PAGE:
The headline was “Vermont Farm Says that Thousands of its Turkeys Died From Disease.” The farm was Stonewood Farm, in Orwell, Vermont. I made an assumption that being from Vermont that this was a “foodie farm” and I was correct.
The Farm’s home page says that it produces, “All-Natural turkeys, no hormones, antibiotics, or animal bi-products added to their feed…Humane Care. …Just plenty of Vermont air, cold nights, good feed and tender loving care on our family farm.” Their turkeys are exposed to the outdoors and they think that a fox brought bird cholera into the barns.
It was not bird flu, but their exposure to that would be greater, too.
Merck gave this overview of Fowl Cholera: “Fowl Cholera is a contagious, bacterial disease that affects domestic and wild birds worldwide. It usually occurs as a septicemia of sudden onset with high morbidity and mortality”
Prevention requires a high level of biosecurity which you would not have on a farm near the woods with turkeys outside.
“Adjuvant bacterins are widely used and effective. As far as treatment goes: Sulfonamides and antibiotics are commonly used; early treatment and adequate dosages are important. Sulfaquinoxaline sodium in feed or water usually controls mortality.
“High levels of tetracycline antibiotics in the feed (0.04%), drinking water, or administered parenterally may be useful.” I don’t know what half that stuff is but it appears that it will treat birds for Fowl Cholera.
In other words, had they used vaccine or antibiotics, 15,000 turkeys would still be alive. Yet these “foodie farms” call themselves humane. They choose not to use antibiotics when their animals are sick because it isn’t who they are or what their website or business plan represents themselves as being.
First off, confined poultry is much more bio secure to disease than outdoor paddocks. There are many CAFOs now producing antibiotic free poultry. But if animals get sick, CAFOs treat animals with antibiotics to make them well.
The hog industry is looking at antibiotic-free pork production. The cost of production is higher for hog operations such as Niman Ranch which touts antibiotic free pork. An animal that gets sick that is treated and made well with antibiotics is ineligible for the brand.
Therefore, when animals get sick, they more often die. I have a deposition from a former producer that says that is so.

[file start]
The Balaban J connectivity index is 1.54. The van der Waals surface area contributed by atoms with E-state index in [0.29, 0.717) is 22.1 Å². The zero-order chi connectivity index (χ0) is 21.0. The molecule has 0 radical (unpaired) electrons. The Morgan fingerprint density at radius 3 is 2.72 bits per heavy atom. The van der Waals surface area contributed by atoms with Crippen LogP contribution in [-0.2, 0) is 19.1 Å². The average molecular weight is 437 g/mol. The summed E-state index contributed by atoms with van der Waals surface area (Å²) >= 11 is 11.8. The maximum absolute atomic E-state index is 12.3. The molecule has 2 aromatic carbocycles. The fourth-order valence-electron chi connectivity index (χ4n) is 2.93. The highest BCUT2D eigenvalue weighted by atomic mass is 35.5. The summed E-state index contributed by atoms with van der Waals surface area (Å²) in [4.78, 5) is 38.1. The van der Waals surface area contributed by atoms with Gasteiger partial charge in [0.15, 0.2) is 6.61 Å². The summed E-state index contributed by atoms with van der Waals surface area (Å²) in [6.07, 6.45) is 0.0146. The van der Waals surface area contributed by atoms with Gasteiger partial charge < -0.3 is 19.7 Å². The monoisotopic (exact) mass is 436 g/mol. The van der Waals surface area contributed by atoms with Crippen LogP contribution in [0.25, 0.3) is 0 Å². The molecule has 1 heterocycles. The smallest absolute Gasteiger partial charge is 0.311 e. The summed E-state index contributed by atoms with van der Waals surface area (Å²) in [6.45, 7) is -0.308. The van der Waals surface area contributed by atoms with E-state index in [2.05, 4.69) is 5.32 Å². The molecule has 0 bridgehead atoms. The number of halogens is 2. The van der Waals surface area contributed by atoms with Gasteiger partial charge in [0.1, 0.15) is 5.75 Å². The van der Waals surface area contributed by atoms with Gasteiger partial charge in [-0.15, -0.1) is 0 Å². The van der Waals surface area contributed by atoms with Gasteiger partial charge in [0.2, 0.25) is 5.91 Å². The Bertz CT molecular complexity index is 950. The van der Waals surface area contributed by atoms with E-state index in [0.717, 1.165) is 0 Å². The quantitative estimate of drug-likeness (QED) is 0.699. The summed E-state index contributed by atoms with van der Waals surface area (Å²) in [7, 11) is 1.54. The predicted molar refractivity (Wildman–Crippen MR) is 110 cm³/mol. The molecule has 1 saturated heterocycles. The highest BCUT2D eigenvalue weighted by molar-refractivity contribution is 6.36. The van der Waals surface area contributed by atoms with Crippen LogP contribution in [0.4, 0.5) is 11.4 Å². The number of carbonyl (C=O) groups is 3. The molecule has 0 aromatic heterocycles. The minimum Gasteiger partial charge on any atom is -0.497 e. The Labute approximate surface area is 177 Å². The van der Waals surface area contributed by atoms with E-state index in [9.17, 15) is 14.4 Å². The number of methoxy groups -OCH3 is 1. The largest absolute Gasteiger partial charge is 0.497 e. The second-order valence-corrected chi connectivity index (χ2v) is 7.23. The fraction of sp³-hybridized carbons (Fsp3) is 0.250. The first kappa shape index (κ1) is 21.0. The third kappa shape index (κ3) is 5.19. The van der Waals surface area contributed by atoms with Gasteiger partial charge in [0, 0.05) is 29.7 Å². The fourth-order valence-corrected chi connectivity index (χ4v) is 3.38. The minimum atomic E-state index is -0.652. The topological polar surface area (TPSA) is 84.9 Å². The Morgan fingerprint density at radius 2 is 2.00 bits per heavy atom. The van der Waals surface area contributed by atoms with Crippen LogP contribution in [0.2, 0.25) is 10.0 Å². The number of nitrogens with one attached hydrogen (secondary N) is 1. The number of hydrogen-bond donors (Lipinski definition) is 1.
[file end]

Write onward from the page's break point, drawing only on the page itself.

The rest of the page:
Antibiotic free meat is less humanly produced than conventional production because of significantly higher death losses that occur inherent in strict adherence to the production system. I have always been surprised that the HSUS has never investigated this type of livestock production, as it is less humane, with far more animals suffering and dying than in CAFO operations.
The Maschoffs produce antibiotic free chicken. They say that it increases their cost of chicken production 10 percent which they say that consumers are willing to pay. Maschoffs are also a large commercial hog producer.
They had a research team study producing antibiotic-free pork and the higher cost of production ranged from 14 percent to 21 percent above that of conventional pork. The higher cost was attributed to “an increase in pre-and post-weaning mortality which was almost double as the biggest economic driver.”
I have heard of higher death losses than that.
Niman Ranch reportedly did not want its hog producers to use farrowing crates that protect the young pigs. One former Niman Ranch producer told me that the commercial industry crush rate where sows lay on the small pigs is 3 to 5 percent. He said that he was losing 18 to 25 percent with the stall-free farrowing system. The type of farrowing system used would have no bearing on use of antibiotics and I believe that the Maschoffs used crates in their study.
The decision of whether to treat animals for illness puts producers in the ethical challenged position of “do we treat the sick animals with antibiotics and lose the premium they get paid (and their economic viability) or hope the animal survives without antibiotics?”
The bottom line here is that foodie livestock and poultry operations kill more animals by withholding medicinal treatment and animal rightists turn a blind eye to the result. I have never heard of PETA or the HSUS going undercover at a Niman Ranch hog farm to expose their high risk of death losses.
There is a bias here. I don’t think that consumers are well informed as to the real cost in animal welfare that it takes to get them antibiotic free meat. There are no antibiotic residues in meat from treated animals so don’t go there.
Consumers are removed from the farm so do not know the nuances of one production system over the other but unfortunately, get their information from sources such as HSUS which has a vegan agenda or from commercial interests looking to differentiate their product by dispensing false information regarding conventional meat/poultry production.
The antibiotic free meat marketing is a ploy that ignores the fact that all meat is antibiotic free confirmed by USDA residue testing.
Stonewood Farm just had a 50 percent death loss in their turkeys so that they could impress their consumers with a phony picture of what constitutes proper animal husbandry.
David Kruse is president of CommStock Investments Inc., author and producer of The CommStock Report, an ag commentary and market analysis available daily by radio and by subscription on DTN/FarmDayta and the Internet.
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